By Luke Richardson
Working with Honesty in Addiction Treatment
Honesty in addiction treatment and recovery is all important to make the necessary changes needed to maintain a healthy lifestyle. But how can you continue to look at honesty AFTER you get sober?
More here, with considerations on really getting honest in addiction recovery. Then, we invite you to post your questions or comments in the section at the end. In fact, we’ll do our best to respond to you personally and promptly.
Honesty in the Process of Recovery
We work with honesty in many ways in the process of recovery. We can be honest with ourselves in many ways:
- Honest about the choices that we have made.
- Honest about the beliefs we have formed about ourselves.
- Honest about the beliefs we have of the world we live in.
This plays a big role in overcoming denial. The denial that life has stopped working, that the continuous cycle of destruction must stop.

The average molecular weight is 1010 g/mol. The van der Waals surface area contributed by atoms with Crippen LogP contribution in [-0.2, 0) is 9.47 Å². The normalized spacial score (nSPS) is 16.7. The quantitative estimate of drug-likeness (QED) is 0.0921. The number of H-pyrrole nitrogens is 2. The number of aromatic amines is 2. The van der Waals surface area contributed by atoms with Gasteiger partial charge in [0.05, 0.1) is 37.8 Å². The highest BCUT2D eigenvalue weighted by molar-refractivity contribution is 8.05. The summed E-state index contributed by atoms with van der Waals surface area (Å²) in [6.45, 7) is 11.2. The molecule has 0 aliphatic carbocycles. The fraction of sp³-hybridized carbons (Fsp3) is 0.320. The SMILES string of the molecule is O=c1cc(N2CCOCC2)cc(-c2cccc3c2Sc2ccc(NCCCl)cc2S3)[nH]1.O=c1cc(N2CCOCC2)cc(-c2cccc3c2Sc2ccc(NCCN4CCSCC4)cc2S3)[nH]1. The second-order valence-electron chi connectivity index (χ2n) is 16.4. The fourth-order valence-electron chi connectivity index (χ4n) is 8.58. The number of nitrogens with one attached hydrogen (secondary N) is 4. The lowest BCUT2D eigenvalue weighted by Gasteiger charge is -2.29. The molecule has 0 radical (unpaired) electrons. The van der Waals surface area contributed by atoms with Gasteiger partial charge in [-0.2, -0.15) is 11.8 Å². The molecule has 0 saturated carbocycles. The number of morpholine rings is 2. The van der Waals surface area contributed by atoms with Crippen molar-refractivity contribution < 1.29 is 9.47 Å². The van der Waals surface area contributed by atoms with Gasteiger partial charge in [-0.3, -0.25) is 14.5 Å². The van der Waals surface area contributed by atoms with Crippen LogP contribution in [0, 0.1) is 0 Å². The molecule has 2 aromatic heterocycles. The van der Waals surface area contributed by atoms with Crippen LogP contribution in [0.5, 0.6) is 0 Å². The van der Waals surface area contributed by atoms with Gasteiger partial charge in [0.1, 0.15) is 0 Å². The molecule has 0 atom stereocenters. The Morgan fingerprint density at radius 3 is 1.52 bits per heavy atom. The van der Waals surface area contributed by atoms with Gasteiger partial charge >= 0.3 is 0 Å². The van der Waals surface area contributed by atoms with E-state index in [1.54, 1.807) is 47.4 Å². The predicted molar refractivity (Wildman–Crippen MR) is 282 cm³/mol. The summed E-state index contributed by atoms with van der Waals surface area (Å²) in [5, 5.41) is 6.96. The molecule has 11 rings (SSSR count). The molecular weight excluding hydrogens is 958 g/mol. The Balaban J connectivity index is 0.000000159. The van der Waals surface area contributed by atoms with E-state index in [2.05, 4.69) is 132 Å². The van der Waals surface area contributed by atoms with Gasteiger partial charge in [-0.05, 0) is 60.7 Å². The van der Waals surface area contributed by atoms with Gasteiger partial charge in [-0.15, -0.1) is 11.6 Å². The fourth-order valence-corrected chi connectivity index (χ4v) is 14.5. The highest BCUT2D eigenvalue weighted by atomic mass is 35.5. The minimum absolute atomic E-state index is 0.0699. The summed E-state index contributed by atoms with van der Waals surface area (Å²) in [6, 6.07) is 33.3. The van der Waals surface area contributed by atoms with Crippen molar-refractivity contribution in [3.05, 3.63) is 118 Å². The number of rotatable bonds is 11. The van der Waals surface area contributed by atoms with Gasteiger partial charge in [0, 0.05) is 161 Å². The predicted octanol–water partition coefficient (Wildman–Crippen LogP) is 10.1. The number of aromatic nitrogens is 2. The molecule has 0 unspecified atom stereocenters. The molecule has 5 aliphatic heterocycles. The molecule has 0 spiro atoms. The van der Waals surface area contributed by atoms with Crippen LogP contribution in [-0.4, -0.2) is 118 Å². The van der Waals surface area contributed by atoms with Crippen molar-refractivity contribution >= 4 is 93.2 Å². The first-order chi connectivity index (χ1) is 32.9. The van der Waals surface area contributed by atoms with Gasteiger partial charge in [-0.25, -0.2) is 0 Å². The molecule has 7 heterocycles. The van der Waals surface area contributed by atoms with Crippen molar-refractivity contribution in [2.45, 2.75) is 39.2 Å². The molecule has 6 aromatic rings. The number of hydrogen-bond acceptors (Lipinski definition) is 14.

But honesty goes further than this.
How can we up our game?
1. Start listening honestly.
“Most people do not listen with the intent to understand; they listen with the intent to reply”
– Steven R. Covey
To listen honestly is to truly listen, without preconceived limits, outcomes, or ideas. Honest Listening is hearing and receiving without an intent to reply. A desire to understand the conversation and view point of the other.
2. Get honest with “Cause and Effect”.
True honesty looks at the world with a timeless view. Not to short term goals for the day or week, but, “How do my actions, thoughts and words affect the world around me for now and evermore?”
We have a cause and effect relationship to the world around us. This is much like the butterfly effect. One small action can snowball to a much larger one. Honesty allows us to perceive the effect that our efforts, thoughts and beliefs may cause. We live in the effect of our actions , we feel the effect of our thoughts.
3. Start receiving honestly.
The art of receiving and allowing requires an honest look at ourselves. To truly receive compliments, help and gifts with an honest appreciation can take time to find within ourselves.
Honest receiving takes us on journey of asking, “What do I really want?”. To truly receive we need to be honest with our selves about what we are asking for, from our self via our values and belief and from others with our boundaries.
More reading on Honesty in recovery can be found on the Hope Rehab website.